Although an individual (the ruler or chief) may represent the sovereign, this person can not be the sovereign, which is composes of the individuals who make up the community. Along these lines, the general will can never guide the state in a direction disagreeable to the common good. Aside from being unalienable, the sovereignty is also indivisible - although politicians may at times try to give the illusion that it is not by dividing it in its objects (ie. into a collection particular departments and jurisdictions).

It follows from the above discussion that the general will is always in the right and constantly tends toward the public good. It does not follow, however, that the interests of all individuals are equally attended by the public good. Disparity in information and communication, as well as partial associations tend to undermine the spirit of the general will.


ADAM SMITH

Of the Principle Which Gives Occasion to the Division of Labor

The DOL is not the product of any foresight on the part of humans who recognize its many benefits. It is, rather, the gradual, necessary consequence of human nature's propensity to truck, barter and exchange one thing for another. This propensity is common to all men, and found in no other animals. Though they may seem to bargain, they do not make fair and deliberate exchanges or negotiate terms.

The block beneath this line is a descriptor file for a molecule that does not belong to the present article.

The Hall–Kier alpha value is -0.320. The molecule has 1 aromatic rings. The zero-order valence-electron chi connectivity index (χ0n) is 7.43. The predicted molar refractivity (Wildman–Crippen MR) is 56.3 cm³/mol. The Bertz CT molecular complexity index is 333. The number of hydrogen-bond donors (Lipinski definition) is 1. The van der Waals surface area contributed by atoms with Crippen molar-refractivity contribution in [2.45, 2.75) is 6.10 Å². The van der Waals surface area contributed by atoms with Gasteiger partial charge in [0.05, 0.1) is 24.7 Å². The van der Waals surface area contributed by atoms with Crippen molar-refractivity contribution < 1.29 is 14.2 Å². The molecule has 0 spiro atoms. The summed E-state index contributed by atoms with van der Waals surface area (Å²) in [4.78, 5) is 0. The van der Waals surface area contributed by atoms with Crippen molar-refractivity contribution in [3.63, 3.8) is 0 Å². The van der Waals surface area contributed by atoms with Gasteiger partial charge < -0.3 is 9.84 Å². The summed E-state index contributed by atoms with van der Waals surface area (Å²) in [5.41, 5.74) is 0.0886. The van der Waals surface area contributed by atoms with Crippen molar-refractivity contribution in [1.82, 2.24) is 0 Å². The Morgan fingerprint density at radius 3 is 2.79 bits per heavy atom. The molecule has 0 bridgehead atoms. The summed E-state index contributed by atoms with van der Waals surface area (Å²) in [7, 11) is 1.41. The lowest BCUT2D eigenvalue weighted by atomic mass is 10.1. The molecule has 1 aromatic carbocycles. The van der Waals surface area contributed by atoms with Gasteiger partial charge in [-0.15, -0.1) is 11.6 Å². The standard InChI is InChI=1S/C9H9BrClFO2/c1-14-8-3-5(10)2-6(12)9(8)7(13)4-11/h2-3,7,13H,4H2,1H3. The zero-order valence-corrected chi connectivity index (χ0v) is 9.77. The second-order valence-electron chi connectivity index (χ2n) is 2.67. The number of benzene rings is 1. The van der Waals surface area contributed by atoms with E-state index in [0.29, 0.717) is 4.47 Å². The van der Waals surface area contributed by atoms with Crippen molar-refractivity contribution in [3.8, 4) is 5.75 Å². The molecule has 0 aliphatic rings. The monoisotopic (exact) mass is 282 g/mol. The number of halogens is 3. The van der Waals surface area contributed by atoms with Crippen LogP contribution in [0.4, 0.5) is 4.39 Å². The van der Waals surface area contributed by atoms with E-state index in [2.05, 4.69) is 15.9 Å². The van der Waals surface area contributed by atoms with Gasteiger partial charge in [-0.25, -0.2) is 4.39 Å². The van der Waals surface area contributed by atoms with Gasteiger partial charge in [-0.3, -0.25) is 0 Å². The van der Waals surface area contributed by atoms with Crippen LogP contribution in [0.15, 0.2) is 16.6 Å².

People depend on exchange relations, rather than affective relations to get the things they need to survive because they always need the help of many other people and life is too short to make that many friends. It is vain to expect other people to give you what you need out of benevolence: you must appeal to their self-love. You must show them that it is to their advantage and in their interest for them to do what you want them to do or give you what you need.

Since it is by treaty, barter and purchase that we get from others most of the things we need, this 'trucking disposition' gives rise to the DOL. People have skills or propensities which make them better at some things than others (for whatever reason -- enjoyment, skill, etc.). People specialize in these things, and others want them, and are willing to trade the things they specialize in. 'Thus, the certainty of being able to exchange all that surplus part of the produce of his own labor... for such parts of the produce of other men's labor he may have occasion for... encourages every man to apply himself to a particular occupation.'